I remember when I was growing up that television shows were always secondary to film, that it was often the place actors go to die or those who will never hit it on the big screen. Television was dominated by soaps and sitcoms. Oh how times have changed. We are living in the Golden Age of television for the past decade or so with shows like The Sopranos, The Wire, Game of Thrones, Mad Men and Breaking Bad hitting insane levels of appraisal and ratings. But with all that television to consume, some shows inventively fall under the cracks, which is a shame because there are some quality programs out there and I’m going to tell you about one right now.
Black Sails, in case you didn’t know, is a high seas pirate show, only without the camp or fantastical elements one has come to expect from anything pirate. Their history has become muddled with stereotypes, inaccuracies and cartoonish antics in cinema, changing our perception of what they really were. In Sails, we get to witness a show that is both firmly placed in history as well as being given the opportunity to weave it’s own fictitious tale. You will find no parrots, planks or “arrrs” here. Instead you will witness the political turmoil and treachery that has poisoned Nassau, a former English colony that has been overtaken by pirates who desire to be self governed and free of English rule.
The interesting aspect is that the show is both a historical account of 18th century piracy, including the likes of Charles Vane, Jack Rackham, inventor of the infamous skull and cross bones and Anne Bonny as well as being a prequel to Robert Louis Stevenson’s classic novel Treasure Island. The show’s lead is in fact the legendary Captain Flint, whose treasure is the MacGuffin of the novel and is himself a man of great mystery and wild ambitions. Accompanying him of course is the conniving John Silver (played magnificently by Luke Arnold) and Billy Bones. Rounding up the cast are characters created for the show, including Eleanor Guthrie, an ambitious fence with plans for Nassau and Max, a French prostitute who seeks power through information. As historical events unravel around them, each interested party member will take drastic measures to ensure their claim to the gold, whether it be for the good of the island, themselves or for far reaching political goals. I don’t want to give much away but in short, the show features a complex plot with multiple point of view characters that intertwine with each other at some point or another, allowing for shaking alliances and cruel betrayals.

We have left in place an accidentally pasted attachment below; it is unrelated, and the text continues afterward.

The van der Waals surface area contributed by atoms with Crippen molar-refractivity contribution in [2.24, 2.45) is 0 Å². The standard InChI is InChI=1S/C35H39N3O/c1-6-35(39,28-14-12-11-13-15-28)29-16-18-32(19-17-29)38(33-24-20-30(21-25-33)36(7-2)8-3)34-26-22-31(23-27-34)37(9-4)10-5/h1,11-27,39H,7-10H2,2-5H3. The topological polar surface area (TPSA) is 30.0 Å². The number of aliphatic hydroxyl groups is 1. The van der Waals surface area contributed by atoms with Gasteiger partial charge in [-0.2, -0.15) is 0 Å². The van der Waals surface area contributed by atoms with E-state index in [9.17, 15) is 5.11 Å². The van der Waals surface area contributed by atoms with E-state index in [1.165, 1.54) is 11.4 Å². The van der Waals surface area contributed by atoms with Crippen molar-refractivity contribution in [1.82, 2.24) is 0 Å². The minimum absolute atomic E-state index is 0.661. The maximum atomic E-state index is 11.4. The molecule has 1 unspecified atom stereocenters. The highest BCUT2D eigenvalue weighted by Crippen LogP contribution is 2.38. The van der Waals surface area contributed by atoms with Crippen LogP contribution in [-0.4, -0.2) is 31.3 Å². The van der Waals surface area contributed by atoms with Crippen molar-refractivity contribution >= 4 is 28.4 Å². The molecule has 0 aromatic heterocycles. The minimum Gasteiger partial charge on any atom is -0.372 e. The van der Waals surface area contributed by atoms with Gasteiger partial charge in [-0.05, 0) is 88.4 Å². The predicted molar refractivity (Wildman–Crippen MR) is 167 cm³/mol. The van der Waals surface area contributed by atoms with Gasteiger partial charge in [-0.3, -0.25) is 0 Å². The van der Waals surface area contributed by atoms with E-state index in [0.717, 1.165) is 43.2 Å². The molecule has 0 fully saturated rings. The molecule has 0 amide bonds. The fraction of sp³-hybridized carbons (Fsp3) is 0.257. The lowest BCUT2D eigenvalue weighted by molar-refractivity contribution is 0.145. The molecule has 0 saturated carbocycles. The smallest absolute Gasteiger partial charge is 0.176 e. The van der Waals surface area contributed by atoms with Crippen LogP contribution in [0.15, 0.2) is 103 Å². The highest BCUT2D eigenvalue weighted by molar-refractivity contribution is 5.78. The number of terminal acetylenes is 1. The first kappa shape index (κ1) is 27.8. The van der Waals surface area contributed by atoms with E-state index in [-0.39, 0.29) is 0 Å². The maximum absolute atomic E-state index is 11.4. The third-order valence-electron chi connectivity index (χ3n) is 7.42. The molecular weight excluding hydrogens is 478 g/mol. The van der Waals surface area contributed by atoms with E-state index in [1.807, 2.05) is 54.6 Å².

I will admit, the first season of Sails is a bit slow. But like Breaking Bad before it, is absolutely essential to the overall experience. And once that ball gets rolling, what a thrill it is. I love a show that knows what it’s going to do two or three seasons ahead of time, allowing certain characters to play the “long con” or to hold onto a card for a long time before the big revelation, the build up actually gets revealed for the audience to see. This also allows for a great reason to rewatch the show, something I did recently and I was able to notice certain plot points being alluded to a full season in advance. Each season is very much connected to the previous, so much so that the bridge between season 1 and 2 is a few minutes apart from each other.
The show also captures setting perfectly. Whether it’s the tavern, brothel, a nobleman’s estate or a pirate vessel sailing on the high seas or engaging in ship to ship combat, the show just feels right and more to the point, real. Every episode, I feel completely immersed into the world and the sets that were created on location in South Africa. The naval engagements are particularly tense, showing the brutality of canon fire as well as the detailing of angling the ship just right in the wind. I think it’s also worth mentioning that the show doesn’t go full Game of Thrones with how it treats death in the main cast. Season 1 has only one main death and in a show centered around violent individuals, it’s refreshing to see that the show takes it’s time and only does something if it furthers the plot, even if it takes two years in real time to understand why. That being said, the show is very R rated, showcasing the violent world of lawlessness in a tropical paradise.
Black Sails will end with season 4, January 2017.